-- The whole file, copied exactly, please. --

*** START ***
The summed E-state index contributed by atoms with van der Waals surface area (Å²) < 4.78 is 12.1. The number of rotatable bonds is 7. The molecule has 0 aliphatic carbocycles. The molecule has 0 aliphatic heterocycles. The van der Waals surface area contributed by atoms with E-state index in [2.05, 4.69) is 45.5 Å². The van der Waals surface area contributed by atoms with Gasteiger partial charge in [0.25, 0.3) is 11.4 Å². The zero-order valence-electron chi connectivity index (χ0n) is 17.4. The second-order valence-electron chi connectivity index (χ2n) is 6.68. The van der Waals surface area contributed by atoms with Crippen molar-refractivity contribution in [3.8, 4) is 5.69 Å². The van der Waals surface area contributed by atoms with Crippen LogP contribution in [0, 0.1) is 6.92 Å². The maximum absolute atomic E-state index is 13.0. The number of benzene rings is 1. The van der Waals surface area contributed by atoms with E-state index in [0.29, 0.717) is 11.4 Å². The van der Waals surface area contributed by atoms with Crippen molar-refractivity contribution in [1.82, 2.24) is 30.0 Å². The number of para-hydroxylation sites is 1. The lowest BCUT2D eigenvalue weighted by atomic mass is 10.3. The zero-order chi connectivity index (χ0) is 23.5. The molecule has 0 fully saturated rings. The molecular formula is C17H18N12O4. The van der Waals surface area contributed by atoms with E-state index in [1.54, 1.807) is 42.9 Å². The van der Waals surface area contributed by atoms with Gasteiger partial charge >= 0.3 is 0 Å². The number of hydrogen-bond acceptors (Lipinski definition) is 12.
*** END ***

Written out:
The summed E-state index contributed by atoms with van der Waals surface area (Å²) < 4.78 is 12.1. The number of rotatable bonds is 7. The molecule has 0 aliphatic carbocycles. The molecule has 0 aliphatic heterocycles. The van der Waals surface area contributed by atoms with E-state index in [2.05, 4.69) is 45.5 Å². The van der Waals surface area contributed by atoms with Gasteiger partial charge in [0.25, 0.3) is 11.4 Å². The zero-order valence-electron chi connectivity index (χ0n) is 17.4. The second-order valence-electron chi connectivity index (χ2n) is 6.68. The van der Waals surface area contributed by atoms with Crippen molar-refractivity contribution in [3.8, 4) is 5.69 Å². The van der Waals surface area contributed by atoms with Crippen LogP contribution in [0, 0.1) is 6.92 Å². The maximum absolute atomic E-state index is 13.0. The number of benzene rings is 1. The van der Waals surface area contributed by atoms with E-state index in [0.29, 0.717) is 11.4 Å². The van der Waals surface area contributed by atoms with Crippen molar-refractivity contribution in [1.82, 2.24) is 30.0 Å². The number of para-hydroxylation sites is 1. The lowest BCUT2D eigenvalue weighted by atomic mass is 10.3. The zero-order chi connectivity index (χ0) is 23.5. The molecule has 0 fully saturated rings. The molecular formula is C17H18N12O4. The van der Waals surface area contributed by atoms with E-state index in [1.54, 1.807) is 42.9 Å². The van der Waals surface area contributed by atoms with Gasteiger partial charge >= 0.3 is 0 Å². The number of hydrogen-bond acceptors (Lipinski definition) is 12.